13. Area=25±0.06 sq in. Minimum value is 24.94 and maximum value is 25.06.
√24.94=4.994 and √25.06=5.006 in. So the side length is 5±0.006 in, which is within 0.006 in of 5 in.
This is an arithmetic approach. Now we’ll look at an algebraic approach.
Let side length be x, and h=difference in x corresponding to a difference k in the area:
(x+h)²=25±k, x²+2hx+h²=25±k. When x=5, 10h+h²=±k, but when h is small we can ignore h², so h=±k/10=±0.06/10=±0.006 in when k=±0.06 sq in. This means that each piece of wire must be within 0.006in of 5 inches.
14. Variation in L is given by L±ɛ and variation in x by x±∂. f(x±∂)=L±ɛ and x➝a so f(a±∂)=L±ɛ. [This means that f(a-∂)=L-ɛ and f(a+∂)=L+ɛ.] Also, f(a)=L and ɛ=f(a+∂)-f(a) and ɛ=f(a)-f(a-∂).
When f is differentiable at x=a, f'(x)=df/dx≈ɛ/∂ at x=a. Therefore ∂≈ɛ/f'(a).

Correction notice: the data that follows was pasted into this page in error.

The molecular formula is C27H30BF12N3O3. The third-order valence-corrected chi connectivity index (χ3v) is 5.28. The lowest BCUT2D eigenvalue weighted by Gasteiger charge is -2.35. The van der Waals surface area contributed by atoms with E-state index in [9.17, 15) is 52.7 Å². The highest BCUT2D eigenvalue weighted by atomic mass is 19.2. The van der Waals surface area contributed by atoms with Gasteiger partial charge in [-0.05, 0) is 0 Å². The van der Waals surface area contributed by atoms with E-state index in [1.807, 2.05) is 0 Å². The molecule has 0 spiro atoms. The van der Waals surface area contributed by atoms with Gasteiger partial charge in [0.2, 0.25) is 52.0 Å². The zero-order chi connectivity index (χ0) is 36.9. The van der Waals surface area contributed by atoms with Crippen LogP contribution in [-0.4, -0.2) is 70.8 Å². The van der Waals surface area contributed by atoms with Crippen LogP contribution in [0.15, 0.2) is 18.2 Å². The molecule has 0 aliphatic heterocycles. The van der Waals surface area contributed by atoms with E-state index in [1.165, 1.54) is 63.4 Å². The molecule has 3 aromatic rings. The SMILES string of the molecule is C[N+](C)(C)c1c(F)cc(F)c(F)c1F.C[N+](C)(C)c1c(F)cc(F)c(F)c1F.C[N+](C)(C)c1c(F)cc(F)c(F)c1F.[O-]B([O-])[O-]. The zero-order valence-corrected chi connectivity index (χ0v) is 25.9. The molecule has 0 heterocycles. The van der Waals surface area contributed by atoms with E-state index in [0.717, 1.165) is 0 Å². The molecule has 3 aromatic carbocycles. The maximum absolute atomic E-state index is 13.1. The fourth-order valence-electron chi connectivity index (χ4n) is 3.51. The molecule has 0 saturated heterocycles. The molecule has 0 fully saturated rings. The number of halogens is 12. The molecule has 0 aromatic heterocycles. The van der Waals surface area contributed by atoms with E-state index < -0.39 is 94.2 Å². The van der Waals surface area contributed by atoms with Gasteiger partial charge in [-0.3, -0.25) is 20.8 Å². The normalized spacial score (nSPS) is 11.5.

Lim as ɛ➝0 (f(a+∂)-L)/ɛ=1. Since x➝a then x-a➝0⇒∂➝0 because x=a+∂.
Lim ∂➝0 f(a+∂)=L=f(a) or Lim ∂➝0 f(a+∂)-L=0.
In 15, 16 and 17 the limit still applies because the left and right limits for x➝a are equal despite the fact that f(a) itself is specifically defined. We are only interested in x➝a, not x=a.
18. If ɛ is halved ∂ is also halved because the value of f'(a) is constant.
19. The left limit is 4 and the right limit is 3. Since these are different there is no limit for x➝2, that is, it cannot be defined or does not exist. Even if there were a value for x=2 (as indicated on the graph), the limit remains undefined.